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Why Java Interfaces Are So VERY Cool

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Eben Hewitt provides a run-down on the use of interfaces in Java. An interface is a Java programming language construct, similar to an abstract class, that allows you to specify zero or more method signatures without providing the implementation of those methods.
This chapter is from the book

This chapter is from the book

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The interface is Java's answer to multiple inheritance. It is a Java type that defines what should be done, but not how to do it. Interfaces are perhaps most useful when designing the API for your program. In this topic, we'll find out how to define an interface, how to implement one, and how to use it in program design.

Let's Get One Thing Straight

Let's get one thing straight. Right off the bat. There are really two ways that people in Javaland use the term interface. One is conceptual and one is concrete.

People sometimes talk about a program's interface, or even a class' interface. Remember that API is an acronym for Application Programming Interface. When used this way, it means the thing with which we interact. It's what is exposed to us that we can work with. It is the visible boundary of a class or a program or a programming language's libraries. This is the conceptual version of the term interface. It means the public (I really mean non-private) methods that we can call to do something.

On the other hand, an interface is a Java programming language construct, similar to an abstract class, that allows you to specify zero or more method signatures without providing the implementation of those methods. Remember the implementation is the code block that does the work. Let's look at the difference.

public void printMessage(int numberOfTimes);
// a method declaration in an interface.

The preceding code is an example of an interface method declaration. Notice how the signature ends in a semi-colon. There is no code that does the actual work of the printMessage() method.

An interface will consist of method signatures that look like this; there can be no implementation at all. You do the implementation in a class. An implementation of the printMessage() method might look like this.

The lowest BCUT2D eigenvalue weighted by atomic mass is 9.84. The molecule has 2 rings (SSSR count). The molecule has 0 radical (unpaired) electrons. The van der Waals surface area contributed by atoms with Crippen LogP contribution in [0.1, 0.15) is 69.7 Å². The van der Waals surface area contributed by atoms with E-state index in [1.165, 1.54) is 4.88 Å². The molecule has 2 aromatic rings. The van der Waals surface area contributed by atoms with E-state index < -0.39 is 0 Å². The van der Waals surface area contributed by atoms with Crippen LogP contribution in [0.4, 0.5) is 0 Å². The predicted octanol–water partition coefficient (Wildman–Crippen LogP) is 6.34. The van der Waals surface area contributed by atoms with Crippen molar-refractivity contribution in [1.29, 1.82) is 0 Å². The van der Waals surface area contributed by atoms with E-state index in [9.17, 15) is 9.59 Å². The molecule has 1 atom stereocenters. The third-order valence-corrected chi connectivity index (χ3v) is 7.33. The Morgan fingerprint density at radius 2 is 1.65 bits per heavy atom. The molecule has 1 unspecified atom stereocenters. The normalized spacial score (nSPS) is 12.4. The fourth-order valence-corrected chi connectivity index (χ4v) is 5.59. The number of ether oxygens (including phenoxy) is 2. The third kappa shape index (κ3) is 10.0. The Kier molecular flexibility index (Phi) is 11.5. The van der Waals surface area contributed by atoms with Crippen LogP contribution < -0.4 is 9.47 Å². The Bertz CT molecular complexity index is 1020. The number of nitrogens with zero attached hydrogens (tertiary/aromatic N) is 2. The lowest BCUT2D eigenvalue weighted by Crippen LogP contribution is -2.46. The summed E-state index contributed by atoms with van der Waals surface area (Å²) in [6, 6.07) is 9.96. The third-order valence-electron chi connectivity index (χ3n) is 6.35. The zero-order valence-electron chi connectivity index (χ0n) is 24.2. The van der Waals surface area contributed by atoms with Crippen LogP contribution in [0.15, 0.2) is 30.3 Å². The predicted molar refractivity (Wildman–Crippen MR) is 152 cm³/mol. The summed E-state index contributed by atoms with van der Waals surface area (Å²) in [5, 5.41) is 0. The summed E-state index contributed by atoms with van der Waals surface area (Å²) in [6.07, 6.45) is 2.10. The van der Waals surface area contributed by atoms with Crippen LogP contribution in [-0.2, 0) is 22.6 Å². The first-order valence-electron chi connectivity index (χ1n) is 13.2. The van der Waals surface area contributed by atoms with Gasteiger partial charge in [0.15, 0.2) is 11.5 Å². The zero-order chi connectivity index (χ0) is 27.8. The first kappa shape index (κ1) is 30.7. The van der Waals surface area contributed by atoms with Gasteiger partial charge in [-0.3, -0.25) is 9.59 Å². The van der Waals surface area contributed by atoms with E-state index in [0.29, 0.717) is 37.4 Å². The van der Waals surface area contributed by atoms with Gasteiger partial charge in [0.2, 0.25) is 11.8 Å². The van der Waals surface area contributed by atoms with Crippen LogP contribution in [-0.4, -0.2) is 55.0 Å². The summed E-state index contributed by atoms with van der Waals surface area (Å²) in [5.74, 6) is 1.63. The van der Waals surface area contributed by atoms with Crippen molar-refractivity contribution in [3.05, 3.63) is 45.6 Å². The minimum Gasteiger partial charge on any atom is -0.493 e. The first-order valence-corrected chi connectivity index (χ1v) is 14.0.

public void printMessage(int numberOfTimes) {
 for (int i = 0; i <= numberOfTimes; i++) {
  System.out.println("Current message number " + i);
 }
}

Or the implementation could be different. Maybe a different implementation uses a while loop, and has a different String message, or doesn't print the current iteration of the loop as represented by i.

Imagine an interface with some method signatures, and a class that will implement the interface.

Interface: I have 5 method signatures.

Class: I want to implement them.

Interface. Okay. But then you have to implement all of them. You are not allowed to say that you implement me without implementing every single one of my methods.

Class: It's a deal.

An interface is a contract. It is binding between the interface and the class that implements the interface.

But why in the world would you want to do that? A class can implement whatever methods it wants. Why not cut out the middleman, go ahead and implement the methods you want, and then forget about the interface altogether? Well, you could do that. But there are actually several reasons why interfaces are very cool.

If it helps, you can think of an electrical outlet.

An electrical outlet is a wonderful invention. It is really, really a cool thing, the electrical outlet. The interface for every electrical outlet is exactly the same (okay, they're different in the United States than other places, and sometimes you get three little holes to plug stuff into, and sometimes only two; work with me here. Geez). You know that you will be able to use the electricity you need for your laptop, PlayStation, hair drier, or electric dog polisher as long as each of them have standard cords that will plug into an outlet. We could imagine a hypothetical interface called Pluggable that means that it has a standard set of prongs that will plug into a standard outlet. A bowl does not implement the Pluggable interface. Can't plug it in. The book "The Complete William Shakespeare" doesn't implement the Pluggable interface. Can't plug it in. However, an e-book reader does implement the Pluggable interface. You could read "The Complete William Shakespeare" on e-book or in paper form. Same text. Different implementation.

So back to our story.

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